Victory By Joseph Conrad Part 2: Chapter 1

PART 2

CHAPTER 1

As we know, Heyst had gone to stay in Schomberg's hotel in complete ignorance that his person was odious to that worthy. When he arrived, Zangiacomo's Ladies' Orchestra had been established there for some time.

The business which had called him out from his seclusion in his lost corner of the Eastern seas was with the Tesmans, and it had something to do with money. He transacted it quickly, and then found himself with nothing to do while he awaited Davidson, who was to take him back to his solitude; for back to his solitude Heyst meant to go. He whom we used to refer to as the Enchanted Heyst was suffering from thorough disenchantment. Not with the islands, however. The Archipelago has a lasting fascination. It is not easy to shake off the spell of island life. Heyst was disenchanted with life as a whole. His scornful temperament, beguiled into action, suffered from failure in a subtle way unknown to men accustomed to grapple with the realities of common human enterprise. It was like the gnawing pain of useless apostasy, a sort of shame before his own betrayed nature; and in addition, he also suffered from plain, downright remorse. He deemed himself guilty of Morrison's death. A rather absurd feeling, since no one could possibly have foreseen the horrors of the cold, wet summer lying in wait for poor Morrison at home.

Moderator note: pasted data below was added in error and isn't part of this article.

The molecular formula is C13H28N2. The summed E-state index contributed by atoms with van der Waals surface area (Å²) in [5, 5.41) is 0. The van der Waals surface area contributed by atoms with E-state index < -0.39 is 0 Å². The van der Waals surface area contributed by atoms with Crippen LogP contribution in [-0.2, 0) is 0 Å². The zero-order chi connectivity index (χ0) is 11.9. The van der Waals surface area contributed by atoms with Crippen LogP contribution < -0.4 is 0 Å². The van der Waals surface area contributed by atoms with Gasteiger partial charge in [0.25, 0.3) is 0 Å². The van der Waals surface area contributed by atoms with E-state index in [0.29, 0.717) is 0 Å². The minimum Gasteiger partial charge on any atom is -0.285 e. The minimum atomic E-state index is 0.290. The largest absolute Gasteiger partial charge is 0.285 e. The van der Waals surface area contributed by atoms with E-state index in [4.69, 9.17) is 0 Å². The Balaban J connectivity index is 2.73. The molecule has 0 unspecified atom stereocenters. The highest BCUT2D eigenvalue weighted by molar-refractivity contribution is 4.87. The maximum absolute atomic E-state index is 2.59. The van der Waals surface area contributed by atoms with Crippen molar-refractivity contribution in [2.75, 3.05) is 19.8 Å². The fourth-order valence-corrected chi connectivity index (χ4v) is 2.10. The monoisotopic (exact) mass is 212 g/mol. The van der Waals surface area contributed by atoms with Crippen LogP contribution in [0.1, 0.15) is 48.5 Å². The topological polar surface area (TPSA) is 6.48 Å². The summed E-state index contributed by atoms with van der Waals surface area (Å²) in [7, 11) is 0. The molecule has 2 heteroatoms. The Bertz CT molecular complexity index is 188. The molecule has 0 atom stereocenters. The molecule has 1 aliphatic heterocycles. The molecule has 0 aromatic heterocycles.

It was not in Heyst's character to turn morose; but his mental state was not compatible with a sociable mood. He spent his evenings sitting apart on the veranda of Schomberg's hotel. The lamentations of string instruments issued from the building in the hotel compound, the approaches to which were decorated with Japanese paper lanterns strung up between the trunks of several big trees. Scraps of tunes more or less plaintive reached his ears. They pursued him even into his bedroom, which opened into an upstairs veranda. The fragmentary and rasping character of these sounds made their intrusion inexpressibly tedious in the long run. Like most dreamers, to whom it is given sometimes to hear the music of the spheres, Heyst, the wanderer of the Archipelago, had a taste for silence which he had been able to gratify for years. The islands are very quiet. One sees them lying about, clothed in their dark garments of leaves, in a great hush of silver and azure, where the sea without murmurs meets the sky in a ring of magic stillness. A sort of smiling somnolence broods over them; the very voices of their people are soft and subdued, as if afraid to break some protecting spell.

Perhaps this was the very spell which had enchanted Heyst in the early days. For him, however, that was broken. He was no longer enchanted, though he was still a captive of the islands. He had no intention to leave them ever. Where could he have gone to, after all these years? Not a single soul belonging to him lived anywhere on earth. Of this fact — not such a remote one, after all — he had only lately become aware; for it is failure that makes a man enter into himself and reckon up his resources. And though he had made up his mind to retire from the world in hermit fashion, yet he was irrationally moved by this sense of loneliness which had come to him in the hour of renunciation. It hurt him. Nothing is more painful than the shock of sharp contradictions that lacerate our intelligence and our feelings.